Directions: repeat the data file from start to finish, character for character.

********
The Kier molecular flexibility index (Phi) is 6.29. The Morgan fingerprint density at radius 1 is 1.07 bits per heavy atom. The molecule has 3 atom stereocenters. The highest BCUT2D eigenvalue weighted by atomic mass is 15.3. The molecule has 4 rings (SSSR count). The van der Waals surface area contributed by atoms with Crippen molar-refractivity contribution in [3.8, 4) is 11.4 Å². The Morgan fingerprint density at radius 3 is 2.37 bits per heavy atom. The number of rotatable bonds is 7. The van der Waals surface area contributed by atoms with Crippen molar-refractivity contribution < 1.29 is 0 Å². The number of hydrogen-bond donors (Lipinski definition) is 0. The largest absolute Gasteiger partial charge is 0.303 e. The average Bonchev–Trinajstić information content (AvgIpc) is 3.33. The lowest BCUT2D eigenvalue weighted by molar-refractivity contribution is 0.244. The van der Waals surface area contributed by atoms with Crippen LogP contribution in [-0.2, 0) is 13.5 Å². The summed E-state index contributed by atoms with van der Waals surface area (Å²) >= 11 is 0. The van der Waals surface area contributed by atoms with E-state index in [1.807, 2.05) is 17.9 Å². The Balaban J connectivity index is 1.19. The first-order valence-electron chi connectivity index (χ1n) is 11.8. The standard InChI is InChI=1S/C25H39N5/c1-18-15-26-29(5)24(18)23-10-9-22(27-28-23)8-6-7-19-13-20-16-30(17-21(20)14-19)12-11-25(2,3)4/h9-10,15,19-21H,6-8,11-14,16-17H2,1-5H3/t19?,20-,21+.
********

The Kier molecular flexibility index (Phi) is 6.29. The Morgan fingerprint density at radius 1 is 1.07 bits per heavy atom. The molecule has 3 atom stereocenters. The highest BCUT2D eigenvalue weighted by atomic mass is 15.3. The molecule has 4 rings (SSSR count). The van der Waals surface area contributed by atoms with Crippen molar-refractivity contribution in [3.8, 4) is 11.4 Å². The Morgan fingerprint density at radius 3 is 2.37 bits per heavy atom. The number of rotatable bonds is 7. The van der Waals surface area contributed by atoms with Crippen molar-refractivity contribution < 1.29 is 0 Å². The number of hydrogen-bond donors (Lipinski definition) is 0. The largest absolute Gasteiger partial charge is 0.303 e. The average Bonchev–Trinajstić information content (AvgIpc) is 3.33. The lowest BCUT2D eigenvalue weighted by molar-refractivity contribution is 0.244. The van der Waals surface area contributed by atoms with Crippen LogP contribution in [-0.2, 0) is 13.5 Å². The summed E-state index contributed by atoms with van der Waals surface area (Å²) >= 11 is 0. The van der Waals surface area contributed by atoms with E-state index in [1.807, 2.05) is 17.9 Å². The Balaban J connectivity index is 1.19. The first-order valence-electron chi connectivity index (χ1n) is 11.8. The standard InChI is InChI=1S/C25H39N5/c1-18-15-26-29(5)24(18)23-10-9-22(27-28-23)8-6-7-19-13-20-16-30(17-21(20)14-19)12-11-25(2,3)4/h9-10,15,19-21H,6-8,11-14,16-17H2,1-5H3/t19?,20-,21+.